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PSU Bank Mergers on the Cards as Govt Mulls Consolidation

PSU Bank Mergers on the Cards as Govt Mulls Consolidation

Last Updated : July 19, 2022, noon

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In a major move that is set to redefine India’s banking space, Finance Minister Nirmala Sitharaman announced the merger of 10 public sector banks into four. The announcement of merger has now got the cabinet approval. The merger will take effect from April 1, 2020. The amalgamation scheme includes the merger of

  • Allahabad Bank with Indian Bank
  • Oriental Bank of Commerce (OBC) and United Bank of India with Punjab National Bank (PNB)
  • Syndicate Bank with Canara Bank
  • Corporation Bank and Andhra Bank with Union Bank of India

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What’s also noteworthy is the fact that the government has announced capital infusion worth more than 55,000 crore into public sector banks (PSBs). The table below shows the amount distributed among the PSBs.

PSBs Capital Infusion (In ₹)
PNB 16,000 Crore
Union Bank of India 11,700 Crore
Bank of Baroda 7,000 Crore
Indian Bank 2,500 Crore
Indian Overseas Bank 3,800 Crore
Central Bank of India 3,300 Crore
UCO Bank 2,100 Crore
United Bank of India 1,600 Crore
Punjab and Sind Bank 750 Crore

List of PSU Banks After Merger 2024

Anchor Bank Banks to be Merged with Anchor Bank Combined Domestic Branches
Punjab National Bank Oriental Bank of Commerce + United Bank of India 11,437
Canara Bank Syndicate Bank 10,342
Indian Bank Allahabad Bank -
Bank Of Baroda Dena Bank +Vijaya Bank 9,490
Union Bank of India Andhra Bank + Corporation Bank 9,609
State Bank of India (SBI) State Bank of Bikaner and Jaipur (SBBJ) + State Bank of Hyderabad (SBH) + State Bank of Mysore (SBM) + State Bank of Patiala (SBP) + State Bank of Travancore (SBT) + Bharatiya Mahila Bank 24,000 (approx)

BoB, Dena Bank and Vijaya Bank Merged Together on April 1, 2019

State-run Bank of Baroda has now become India’s second largest public sector bank after its merger with Dena and Vijaya Bank respectively. The amalgamation of the two lenders with BOB, will be effective from 1 April, 2019. This is the first three-way merger of the banks in India, making the combined geographical reach of 9,490 branches, 13,400 ATMs with 85,678 employees serving 120 million customers.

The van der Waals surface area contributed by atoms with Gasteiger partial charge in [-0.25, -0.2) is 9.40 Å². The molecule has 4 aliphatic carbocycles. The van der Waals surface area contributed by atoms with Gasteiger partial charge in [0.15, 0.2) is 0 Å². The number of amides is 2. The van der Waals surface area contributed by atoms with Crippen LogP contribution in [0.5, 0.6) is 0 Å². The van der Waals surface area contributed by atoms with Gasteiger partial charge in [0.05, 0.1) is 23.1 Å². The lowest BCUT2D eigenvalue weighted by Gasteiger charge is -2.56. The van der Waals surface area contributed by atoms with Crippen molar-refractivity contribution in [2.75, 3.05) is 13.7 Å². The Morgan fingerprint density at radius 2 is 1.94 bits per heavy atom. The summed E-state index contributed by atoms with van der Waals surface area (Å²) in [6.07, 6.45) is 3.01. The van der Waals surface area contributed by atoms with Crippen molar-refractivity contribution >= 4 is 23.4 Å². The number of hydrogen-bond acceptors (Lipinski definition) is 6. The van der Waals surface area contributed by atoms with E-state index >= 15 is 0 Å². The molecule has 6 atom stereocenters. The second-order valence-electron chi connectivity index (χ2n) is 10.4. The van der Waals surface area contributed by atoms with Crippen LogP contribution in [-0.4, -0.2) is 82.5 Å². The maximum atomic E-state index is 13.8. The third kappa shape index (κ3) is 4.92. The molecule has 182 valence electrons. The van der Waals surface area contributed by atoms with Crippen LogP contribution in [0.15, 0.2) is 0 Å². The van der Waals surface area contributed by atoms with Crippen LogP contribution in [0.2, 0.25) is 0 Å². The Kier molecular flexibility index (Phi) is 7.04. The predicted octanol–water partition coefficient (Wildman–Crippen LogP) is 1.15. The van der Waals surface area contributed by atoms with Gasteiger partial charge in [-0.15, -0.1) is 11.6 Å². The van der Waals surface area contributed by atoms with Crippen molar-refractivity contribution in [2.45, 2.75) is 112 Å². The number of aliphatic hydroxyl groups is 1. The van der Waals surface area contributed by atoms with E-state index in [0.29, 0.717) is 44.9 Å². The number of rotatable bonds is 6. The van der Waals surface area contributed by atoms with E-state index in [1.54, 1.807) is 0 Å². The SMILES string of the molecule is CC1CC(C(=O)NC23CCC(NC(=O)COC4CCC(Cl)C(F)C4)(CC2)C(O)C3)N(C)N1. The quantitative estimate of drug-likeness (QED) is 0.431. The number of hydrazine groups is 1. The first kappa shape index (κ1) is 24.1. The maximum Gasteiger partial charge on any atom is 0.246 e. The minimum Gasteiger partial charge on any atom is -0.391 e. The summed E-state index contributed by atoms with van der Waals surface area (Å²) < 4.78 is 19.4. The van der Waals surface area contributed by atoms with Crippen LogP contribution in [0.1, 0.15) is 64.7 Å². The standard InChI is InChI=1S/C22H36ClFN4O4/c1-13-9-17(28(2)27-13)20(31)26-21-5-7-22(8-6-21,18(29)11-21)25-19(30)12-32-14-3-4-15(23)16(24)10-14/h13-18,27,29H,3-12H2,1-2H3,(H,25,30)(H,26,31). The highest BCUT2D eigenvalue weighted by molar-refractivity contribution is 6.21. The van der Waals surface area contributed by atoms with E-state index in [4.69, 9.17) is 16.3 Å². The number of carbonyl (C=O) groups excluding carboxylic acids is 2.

From Monday onwards all the branches of Dena and Vijaya Bank will function as branches of Bank of Baroda and the customers of both banks will be treated as customers of BOB, the RBI said on Saturday. In addition to this, the customers will also continue to use the same account number, IFSC Code, MICR Code along with their current cheque books and ATM cards.

Financial Parameters Bank of Baroda (BoB) Vijaya Bank Dena Bank Merged Entity
Total Business (In Cr) 10,29,810 2,79,575 1,72,940 14,82,325
Gross Advances (In Cr) 4,48,330 1,22,350 69920 6,40,600
Deposits (In Cr) 5,81,485 1,57,325 1,03,020 8,41,830
Domestic Branches 5502 2130 1858 9490
Advance Branches 81 57 38 68
Deposit Branches 106 74 55 89
Employees 56360 15875 13440 85675
RoA 0.29% 0.32% -2.43% -0.02%
CRAR Capital Ratio 12.13% 13.91% 10% 12.25%
CET-1 Capital Ratio 9.27% 10.35% 8.15% 9.32%
Net NPA 5.40% 4.10% 11.04% 5.71%
CASA Ratio 35.52% 24.91% 39.80% 34.06%

After this three-way merger, the combined entity will have deposits and advances of Rs.8.75 lakh crore and Rs.6.25 lakh crore respectively. Not only this, the merger also helps BOB increase its reach in the Western, Southern and North-Eastern regions of India such as Maharashtra, Karnataka, Gujrat, Kerala, Tamil Nadu and Andhra Pradesh. Well, if experts are to be believed, the new Bank of Baroda will improve customer base, market reach, operational efficiency and a capacity to offer a wider bouquet of products and services to the customers.